While some people argue that the uniquely personal nature of genetic information requires an individual rights approach that limits public health use, others view genetic data as just another type of population data that can be collected, aggregated, and used along with other surveillance and environmental data to produce social utility. Still others focus on the significant power of genetic advancements to improve individual lives and, from a distributive justice perspective, emphasize public health’s responsibility to not only ensure access to genetic information throughout the population but more importantly to provide genetic services for the disadvantaged. Public health must address these and other competing ethical claims when developing public health genetics policies.

So where do you stand? Is this the future of human evolution or are we at the brink of greater divide between the have and the have nots?

Superman-e1453737365265-940x470 thumbnail

The Ethics and Moral Dilemma of Superheroes

Essentially, the question for every superhero is whether the ends justify the means.

 

Both Batman and Superman refuse to kill their enemies, thus allowing them to cause even more havoc in the future. Batman pushes away those who care about him the most, Superman hides his true identity by lying to his friends and loved ones. Superheroes face a slew of ethical dilemmas, not the least of which is the fact that most of them are vigilantes—breaking the law even while saving the day.

batman killer06

We often view comic book stories as simple cases of hero vs. villain, but such a perspective takes for granted the idea that superheroes are the good guys. In fact, moral virtue is a complicated concept, and what doing the right thing means depends on your perspective. There are nonetheless two main schools of thought on what makes an action right or wrong:  deontology, which categorizes actions as good or bad in themselves, and consequentialism, which classifies each action based on its results. Essentially, the question for every superhero is whether the ends justify the means.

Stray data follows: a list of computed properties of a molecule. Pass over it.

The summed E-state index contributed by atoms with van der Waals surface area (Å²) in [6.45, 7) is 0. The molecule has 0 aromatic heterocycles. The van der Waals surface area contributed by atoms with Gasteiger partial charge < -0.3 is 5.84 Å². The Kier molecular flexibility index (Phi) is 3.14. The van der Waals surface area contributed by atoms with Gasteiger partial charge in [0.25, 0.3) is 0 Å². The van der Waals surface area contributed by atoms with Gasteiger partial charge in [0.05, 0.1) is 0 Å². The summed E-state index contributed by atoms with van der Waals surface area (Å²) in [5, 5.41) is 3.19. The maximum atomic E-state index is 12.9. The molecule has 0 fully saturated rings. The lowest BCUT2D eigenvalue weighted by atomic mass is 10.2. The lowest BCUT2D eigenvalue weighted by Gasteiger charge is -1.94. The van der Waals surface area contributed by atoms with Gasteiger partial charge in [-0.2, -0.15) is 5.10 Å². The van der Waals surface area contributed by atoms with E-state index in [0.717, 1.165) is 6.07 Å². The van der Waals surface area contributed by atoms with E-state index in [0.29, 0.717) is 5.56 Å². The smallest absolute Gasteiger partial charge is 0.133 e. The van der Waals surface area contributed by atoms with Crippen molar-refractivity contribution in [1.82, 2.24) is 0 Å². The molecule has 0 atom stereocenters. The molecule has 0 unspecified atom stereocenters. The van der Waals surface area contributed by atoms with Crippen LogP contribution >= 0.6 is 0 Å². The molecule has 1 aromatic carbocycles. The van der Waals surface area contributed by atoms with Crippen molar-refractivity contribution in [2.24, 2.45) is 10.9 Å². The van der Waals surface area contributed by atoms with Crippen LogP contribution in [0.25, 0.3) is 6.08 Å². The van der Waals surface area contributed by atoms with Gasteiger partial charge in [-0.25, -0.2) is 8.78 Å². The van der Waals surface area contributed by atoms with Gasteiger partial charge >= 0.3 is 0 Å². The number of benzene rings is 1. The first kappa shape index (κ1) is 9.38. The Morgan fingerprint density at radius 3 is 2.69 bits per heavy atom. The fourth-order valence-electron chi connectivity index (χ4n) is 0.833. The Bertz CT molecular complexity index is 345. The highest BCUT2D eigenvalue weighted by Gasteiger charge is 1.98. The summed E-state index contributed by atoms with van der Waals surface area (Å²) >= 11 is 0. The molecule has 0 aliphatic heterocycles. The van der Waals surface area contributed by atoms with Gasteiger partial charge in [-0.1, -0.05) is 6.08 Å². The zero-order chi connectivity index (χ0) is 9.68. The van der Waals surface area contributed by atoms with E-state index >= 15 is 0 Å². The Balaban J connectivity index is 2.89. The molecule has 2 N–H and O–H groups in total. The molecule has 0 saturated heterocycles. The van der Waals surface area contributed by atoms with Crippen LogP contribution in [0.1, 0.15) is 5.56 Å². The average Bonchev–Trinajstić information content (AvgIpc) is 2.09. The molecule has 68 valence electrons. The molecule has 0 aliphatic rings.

There was quite a bit of controversy around the amount of destruction caused by Superman in the film Man of Steel. Many felt such destruction could have been avoided, and it was also left unclear how many people perished as a result of his battle with Zodd, whose death also left people questioning Superman’s moral foundation. This issue will probably inform the plot of the upcoming film Batman v Superman where Batman will question Superman’s regard for human life.

Superman destruction

 

batman-v-superman-trailer-009

Take Oliver Queen on Arrow, for example. He starts out as brutal vigilante who kills his enemies without hesitation. His mission is to avenge his father by taking out the criminals who had plunged Starling City into lawlessness. After the death of his best friend, Oliver decides to rededicate himself to saving the city, but he believes that in order to do so, he must become a hero called the Arrow and give up killing.

LQ7pFln

On the show, this shift is presented as a positive decision, but is it really? He no longer murders people, but many of the criminals he puts away end up escaping and hurting more people. Is it more important for the Arrow to provide a positive example or for the villains to be stopped permanently?

Oliver himself realizes the shortcomings of his no-kill rule: when faced with a choice between allowing a villain to harm one of his loved ones and killing the culprit, Oliver invariably chooses to compromise his principles in the name of protecting his family and friends. This inconsistency reflects the tricky questions superheroes face as well was the difficulty of putting ethical principles into practice.